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Churches and mosques on the Damascus skyline, 2010. Photo by Dennis Gruending

Christian exodus

How do we protect the 'human' rights of religious minorities in the Middle East?

By Dennis Gruending

Recently, a friend who is a Christian of Lebanese origin, asked when I'm going to write about the persecution of Christians in the Middle East. We sat down for most of an afternoon to talk, revisiting what has happened there and what might be done about it. 



Some of what's occurring must surely be a crime against humanity. One egregious example is the brutality inflicted by Islamic State extremists who attempt to impose a fundamentalist caliphate in an area that straddles the failed states of Iraq and Syria. 



Last summer, Islamic State fighters captured large swaths of territory, including Mosul, Iraq’s second largest city. Christians and members of other minority groups were given a stark choice between converting to Islam or dying. Most chose to flee.



The Christian population of Mosul during the 2003 U.S. invasion was estimated to have been 35,000, but in the ensuing chaos and violence, all but a few Christian families have taken flight. In all of Iraq, the Christian population has declined from roughly 1.2 million in 2003 to fewer than 500,000 today — and more are leaving all of the time. 



In fact, a Christian exodus from the Middle East has been occurring for decades, which is a great irony considering that countries, such as present-day Iraq and Syria, were among the early cradles of Christianity.  



It's important to note, however, that members of other minorities are also being targeted by Islamic State militants. In Iraq, this included members of the Yasidi, Turkmen and Shabak minorities. It's also true that Shia Muslims are the most frequent victims of their Sunni co-religionists.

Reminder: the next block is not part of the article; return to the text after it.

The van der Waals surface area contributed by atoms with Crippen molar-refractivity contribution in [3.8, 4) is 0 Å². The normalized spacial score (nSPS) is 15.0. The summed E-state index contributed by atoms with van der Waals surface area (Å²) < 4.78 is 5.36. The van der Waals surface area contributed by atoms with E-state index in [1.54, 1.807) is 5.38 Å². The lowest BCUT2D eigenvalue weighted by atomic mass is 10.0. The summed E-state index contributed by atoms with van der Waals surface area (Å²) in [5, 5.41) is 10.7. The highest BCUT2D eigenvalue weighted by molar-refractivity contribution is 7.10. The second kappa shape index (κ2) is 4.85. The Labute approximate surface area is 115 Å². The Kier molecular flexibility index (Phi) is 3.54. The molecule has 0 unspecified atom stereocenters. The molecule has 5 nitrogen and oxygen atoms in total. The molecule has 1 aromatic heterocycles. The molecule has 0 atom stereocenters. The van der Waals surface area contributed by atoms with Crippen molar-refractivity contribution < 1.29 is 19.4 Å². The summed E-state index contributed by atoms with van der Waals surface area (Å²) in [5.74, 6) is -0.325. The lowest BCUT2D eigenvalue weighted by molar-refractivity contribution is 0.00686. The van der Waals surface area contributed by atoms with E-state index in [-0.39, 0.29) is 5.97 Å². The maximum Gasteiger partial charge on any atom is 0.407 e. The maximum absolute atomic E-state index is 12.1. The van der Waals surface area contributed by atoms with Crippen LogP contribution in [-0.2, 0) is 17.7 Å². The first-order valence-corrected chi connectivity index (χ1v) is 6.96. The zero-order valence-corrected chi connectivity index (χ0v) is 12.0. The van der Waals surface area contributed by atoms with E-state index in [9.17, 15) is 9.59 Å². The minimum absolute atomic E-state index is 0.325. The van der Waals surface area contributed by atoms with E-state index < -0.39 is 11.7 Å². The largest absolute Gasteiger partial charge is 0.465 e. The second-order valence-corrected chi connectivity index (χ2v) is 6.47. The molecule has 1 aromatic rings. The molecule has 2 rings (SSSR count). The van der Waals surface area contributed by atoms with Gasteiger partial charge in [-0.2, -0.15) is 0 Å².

What's more, Muslims, Christians and other minorities have lived in these communities in relative harmony for centuries. It's the arrival of violent and well-armed jihadists; not local community tensions, that has led to this persecution.  



Prime Minister Stephen Harper and the opposition parties have condemned the persecution of Iraqi and other Christians, as they must. Canada has also sent war planes to participate in bombing against Islamic State militants. But inevitably, that means civilians will die in those attacks, too. Pope Francis has even called for dialogue, peace and prayers, cautioning that “violence isn’t overcome by violence.” 


Canada, after dragging its feet, has now announced that it will resettle 10,000 Syrian refugees over the next three years. The government has also said that it'll focus on resettling those Syrians who are Christians. But that is a mistake and an attempt by the Conservatives to play to their base. Governments should never draw distinctions in the religious persuasion of refugees.

Although there has been much talk about protecting the religious rights, we should instead insist upon the protection of human rights, which are even more fundamental. Protecting these kind of rights in the Middle East would — by very definition — apply to religious rights, just as they apply to the protection against persecution on the basis of race, gender and sexual orientation. 



Author's photo
Dennis Gruending is an Ottawa-based author, blogger and a former Member of Parliament. His work will appear on the second and fourth Thursday of the month. His Pulpit and Politics blog can be found at www.dennisgruending.ca.
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